John Waters has been hailed as the Pope of Trash, known for turning bad taste into good art. As the brain behind Pink Flamingos and Hairspray, his expansive career has proved he knows his stuff when it comes to cinema, so he’s taken to Artforum to review the best of this year on screen.
While last year the auteur recommended Baby Driver and Wonderstruck, this year’s list has an eclectic mix of comedies, romance, and factual docs like Let it Fall: Los Angeles 1982-1992, which looks at the lead-up and all out of the Rodney King riots. He explained that it made him cry because it “makes you hate cops, then white people, then racist African Americans, then racist Korean people, and then yourself for forgetting all the details of this tragedy”.
He doesn’t stray away from the political in the list, also recommending Blindspotting, a Sundance favourite about a man on parole with three days left on his sentence. “You’ll squirm. You’ll identify. You’ll choke on your own gentrified excuses. The smartest and funniest film about race and class in a long, long time,” Waters added.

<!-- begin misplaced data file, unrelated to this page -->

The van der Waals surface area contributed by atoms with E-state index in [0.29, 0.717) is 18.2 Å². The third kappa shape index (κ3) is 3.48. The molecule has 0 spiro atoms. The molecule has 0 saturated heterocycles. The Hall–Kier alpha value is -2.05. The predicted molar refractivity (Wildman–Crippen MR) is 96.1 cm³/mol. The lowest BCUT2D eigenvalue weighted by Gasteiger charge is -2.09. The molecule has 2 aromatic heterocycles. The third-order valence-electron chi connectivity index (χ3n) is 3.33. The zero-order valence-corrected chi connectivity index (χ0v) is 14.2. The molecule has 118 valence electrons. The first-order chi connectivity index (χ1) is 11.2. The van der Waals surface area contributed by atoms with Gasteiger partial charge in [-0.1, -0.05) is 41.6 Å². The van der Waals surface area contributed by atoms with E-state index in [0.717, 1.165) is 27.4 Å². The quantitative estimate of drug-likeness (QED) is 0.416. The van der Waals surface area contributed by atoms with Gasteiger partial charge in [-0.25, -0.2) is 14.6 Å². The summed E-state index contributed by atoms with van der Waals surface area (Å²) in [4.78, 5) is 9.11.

Each film recommendation comes with a personalised blurb, as he unpacks what makes the films unique and beautiful – even the absurd Nicolas Cage film about a day when American parents decided to kill their children. He describes Mom and Dad as “a laff riot” even though some critics felt the ham horror was “hit and miss”.
1. Jeannette: The Childhood of Joan of Arc (Bruno Dumont) 2. American Animals (Bart Layton) 3. Nico, 1988 (Susanna Nicchiarelli) 4. Mom and Dad (Brian Taylor) 5. Blindspotting (Carlos López Estrada) 6. The Green Fog (Guy Maddin, Evan Johnson, and Galen Johnson) 7. Custody (Xavier Legrand) 8. Sollers Point (Matthew Porterfield) 9. Let It Fall: Los Angeles 1982-1992 (John Ridley) 10. Permanent Green Light (Dennis Cooper and Zac Farley)